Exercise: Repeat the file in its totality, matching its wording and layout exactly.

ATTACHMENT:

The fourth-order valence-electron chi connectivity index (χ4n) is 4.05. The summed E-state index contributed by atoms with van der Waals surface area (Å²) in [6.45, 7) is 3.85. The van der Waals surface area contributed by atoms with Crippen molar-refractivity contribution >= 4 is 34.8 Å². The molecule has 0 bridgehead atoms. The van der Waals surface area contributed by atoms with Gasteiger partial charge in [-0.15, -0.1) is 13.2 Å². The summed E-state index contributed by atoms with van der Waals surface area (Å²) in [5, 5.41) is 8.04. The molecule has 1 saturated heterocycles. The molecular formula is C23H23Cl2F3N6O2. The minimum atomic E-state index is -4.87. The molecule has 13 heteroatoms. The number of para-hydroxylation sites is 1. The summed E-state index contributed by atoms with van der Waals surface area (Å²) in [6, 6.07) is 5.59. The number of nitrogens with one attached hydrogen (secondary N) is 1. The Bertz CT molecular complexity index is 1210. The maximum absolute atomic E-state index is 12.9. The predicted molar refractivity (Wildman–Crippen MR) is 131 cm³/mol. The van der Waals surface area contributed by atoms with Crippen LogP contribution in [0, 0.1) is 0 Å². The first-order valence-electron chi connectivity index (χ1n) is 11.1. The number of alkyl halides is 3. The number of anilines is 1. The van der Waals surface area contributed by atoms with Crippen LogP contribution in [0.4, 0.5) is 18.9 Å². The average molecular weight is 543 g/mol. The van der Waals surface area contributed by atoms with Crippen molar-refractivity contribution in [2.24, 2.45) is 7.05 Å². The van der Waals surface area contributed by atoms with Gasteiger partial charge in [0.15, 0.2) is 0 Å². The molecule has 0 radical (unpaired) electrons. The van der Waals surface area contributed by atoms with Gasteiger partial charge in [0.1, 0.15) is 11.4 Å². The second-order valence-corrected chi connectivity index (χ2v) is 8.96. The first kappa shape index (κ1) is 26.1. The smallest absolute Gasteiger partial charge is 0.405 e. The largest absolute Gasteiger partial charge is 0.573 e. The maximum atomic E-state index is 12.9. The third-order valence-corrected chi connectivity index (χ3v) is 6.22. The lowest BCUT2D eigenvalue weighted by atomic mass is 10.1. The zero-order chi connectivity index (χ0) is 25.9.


The fourth-order valence-electron chi connectivity index (χ4n) is 4.05. The summed E-state index contributed by atoms with van der Waals surface area (Å²) in [6.45, 7) is 3.85. The van der Waals surface area contributed by atoms with Crippen molar-refractivity contribution >= 4 is 34.8 Å². The molecule has 0 bridgehead atoms. The van der Waals surface area contributed by atoms with Gasteiger partial charge in [-0.15, -0.1) is 13.2 Å². The summed E-state index contributed by atoms with van der Waals surface area (Å²) in [5, 5.41) is 8.04. The molecule has 1 saturated heterocycles. The molecular formula is C23H23Cl2F3N6O2. The minimum atomic E-state index is -4.87. The molecule has 13 heteroatoms. The number of para-hydroxylation sites is 1. The summed E-state index contributed by atoms with van der Waals surface area (Å²) in [6, 6.07) is 5.59. The number of nitrogens with one attached hydrogen (secondary N) is 1. The Bertz CT molecular complexity index is 1210. The maximum absolute atomic E-state index is 12.9. The predicted molar refractivity (Wildman–Crippen MR) is 131 cm³/mol. The van der Waals surface area contributed by atoms with Crippen LogP contribution in [0, 0.1) is 0 Å². The first-order valence-electron chi connectivity index (χ1n) is 11.1. The number of alkyl halides is 3. The number of anilines is 1. The van der Waals surface area contributed by atoms with Crippen LogP contribution in [0.4, 0.5) is 18.9 Å². The average molecular weight is 543 g/mol. The van der Waals surface area contributed by atoms with Crippen molar-refractivity contribution in [2.24, 2.45) is 7.05 Å². The van der Waals surface area contributed by atoms with Gasteiger partial charge in [0.15, 0.2) is 0 Å². The molecule has 0 radical (unpaired) electrons. The van der Waals surface area contributed by atoms with Gasteiger partial charge in [0.1, 0.15) is 11.4 Å². The second-order valence-corrected chi connectivity index (χ2v) is 8.96. The first kappa shape index (κ1) is 26.1. The smallest absolute Gasteiger partial charge is 0.405 e. The largest absolute Gasteiger partial charge is 0.573 e. The maximum atomic E-state index is 12.9. The third-order valence-corrected chi connectivity index (χ3v) is 6.22. The lowest BCUT2D eigenvalue weighted by atomic mass is 10.1. The zero-order chi connectivity index (χ0) is 25.9.